If you’re really going to follow a paleo diet, you ought to be eating bugs, “lots and lots of bugs,” Daniella Martin argues in “Edible.” The diet, after all, suggests we should eat more like early hunter-gatherers did, and what could be easier to hunt and gather than bugs? (Martin uses the term “bugs” interchangeably with “insects” to refer to “terrestrial invertebrates.”) The creatures are packed with protein and other nutrients. In some non-Western cultures they are considered a staple; in others, a delicacy.
If we’re willing to eat cows, why not crickets? It’s just a matter of acclimation, Martin argues, using herself as an example. “I am a cautious person … and gastrointestinally sensitive. I’m allergic to alcohol and lactose intolerant, and breakfast cereal has been known to give me a stomachache.” Yet, one bite of a homemade wax-moth taco and Martin is converted into a culinary swashbuckler: “Delicious! Nutty, savory, earthy,” she writes of her creation. Who needs to worry about a bowl of Rice Krispies when you can nibble on foods that get their crackle and pop from leg joints and carapaces?
In her breezy book, Martin, who also blogs about and makes videos on entomophagy (bug eating), writes not only of her personal metamorphosis but also on the history and science of the practice. The book also has a thorough appendix about insect types and which ones to avoid eating (hint: the brightly colored ones), how to farm your own (you can also order them online) and, of course, a recipe for that transformative taco – as well as other delectable vittles such as the Circle of Life Canapé, an hors d'oeuvre that features a “fig-chevre mound” topped with a sauteed grasshopper.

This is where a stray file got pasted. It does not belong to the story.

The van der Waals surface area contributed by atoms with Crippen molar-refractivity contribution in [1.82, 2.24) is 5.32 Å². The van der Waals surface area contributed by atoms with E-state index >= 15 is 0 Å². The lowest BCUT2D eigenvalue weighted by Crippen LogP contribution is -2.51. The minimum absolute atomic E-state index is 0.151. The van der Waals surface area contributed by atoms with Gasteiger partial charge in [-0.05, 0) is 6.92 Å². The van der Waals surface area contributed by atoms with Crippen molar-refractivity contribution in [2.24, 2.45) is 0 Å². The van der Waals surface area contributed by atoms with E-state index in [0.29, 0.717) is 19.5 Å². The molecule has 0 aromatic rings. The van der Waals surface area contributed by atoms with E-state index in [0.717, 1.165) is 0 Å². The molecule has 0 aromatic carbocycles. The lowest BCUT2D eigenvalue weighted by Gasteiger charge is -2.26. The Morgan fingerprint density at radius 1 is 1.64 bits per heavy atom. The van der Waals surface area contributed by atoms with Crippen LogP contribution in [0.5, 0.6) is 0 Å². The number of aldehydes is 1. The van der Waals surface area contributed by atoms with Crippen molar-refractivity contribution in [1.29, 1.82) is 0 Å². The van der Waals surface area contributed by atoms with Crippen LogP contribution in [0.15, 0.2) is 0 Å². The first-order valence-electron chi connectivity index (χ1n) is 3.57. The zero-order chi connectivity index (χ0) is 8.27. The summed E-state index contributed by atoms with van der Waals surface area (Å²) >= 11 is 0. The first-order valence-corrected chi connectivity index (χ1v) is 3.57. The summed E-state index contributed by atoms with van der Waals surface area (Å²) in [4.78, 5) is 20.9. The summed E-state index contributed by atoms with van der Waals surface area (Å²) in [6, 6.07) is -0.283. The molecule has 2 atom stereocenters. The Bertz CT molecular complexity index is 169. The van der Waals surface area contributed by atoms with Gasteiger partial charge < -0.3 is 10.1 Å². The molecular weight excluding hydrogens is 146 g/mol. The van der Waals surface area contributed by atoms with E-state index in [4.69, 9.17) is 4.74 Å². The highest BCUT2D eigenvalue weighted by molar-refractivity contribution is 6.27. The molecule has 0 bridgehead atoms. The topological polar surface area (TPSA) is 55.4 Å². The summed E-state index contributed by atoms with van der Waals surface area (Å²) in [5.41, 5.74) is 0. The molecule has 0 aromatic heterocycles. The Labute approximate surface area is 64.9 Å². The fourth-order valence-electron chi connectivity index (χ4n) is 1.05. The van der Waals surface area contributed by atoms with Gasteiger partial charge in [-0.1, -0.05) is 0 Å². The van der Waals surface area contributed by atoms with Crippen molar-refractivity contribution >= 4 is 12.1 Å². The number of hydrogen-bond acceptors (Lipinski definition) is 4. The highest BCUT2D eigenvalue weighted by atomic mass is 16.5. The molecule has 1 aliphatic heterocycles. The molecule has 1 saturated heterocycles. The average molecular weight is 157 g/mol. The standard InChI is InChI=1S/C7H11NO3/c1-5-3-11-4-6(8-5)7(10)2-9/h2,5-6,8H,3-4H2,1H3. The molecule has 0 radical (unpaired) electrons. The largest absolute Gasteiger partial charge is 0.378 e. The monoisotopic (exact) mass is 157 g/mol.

Martin is not the only one touting the benefits of insect-eating these days. And the argument for expanding the Western culinary appetite to include animals you might normally stomp on goes beyond personal health. Last year, the United Nations published a paper arguing that entomophagy was a vital way to help feed a growing world population in an environmentally sound way. Producing insects for consumption, for example, leaves a smaller carbon footprint than raising cattle.
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Rice helps healthy diet
A new study confirmed what billions of people know: Rice goes a long way in a healthy diet.
Americans who consumed rice regularly tended to have healthier diets overall, according to new research.
In a study published online in the peer-reviewed journal “Food and Nutrition Sciences,” lead author Theresa Nicklas of Baylor College of Medicine analyzed seven years of data collected in the National Health and Nutrition Examination Survey. The sample included 14,386 adults and what they ate from 2005 to 2010. Nicklas and her team evaluated the association of rice consumption with overall diet quality and key nutrient intakes.
What they found: Consumers who ate more rice tended to get more nutrients while eating less fat and added sugar. They also tended to eat more fruit and vegetables.
“Our results show that adults who eat rice had diets more consistent with what is recommended in the U.S. Dietary Guidelines, and they showed higher amounts of potassium, magnesium, iron, folate and fiber while eating less saturated fat and added sugars,” Nicklas said. “Eating rice is also associated with eating more servings of fruit, vegetables, meat and beans.”
On average, Americans eat about 27 pounds of rice a year. Of that, about 70 percent is enriched white rice.
Most of that rice was grown in the USA; American farmers grow an estimated 20 billion pounds of rice a year, according to the USA Rice Federation.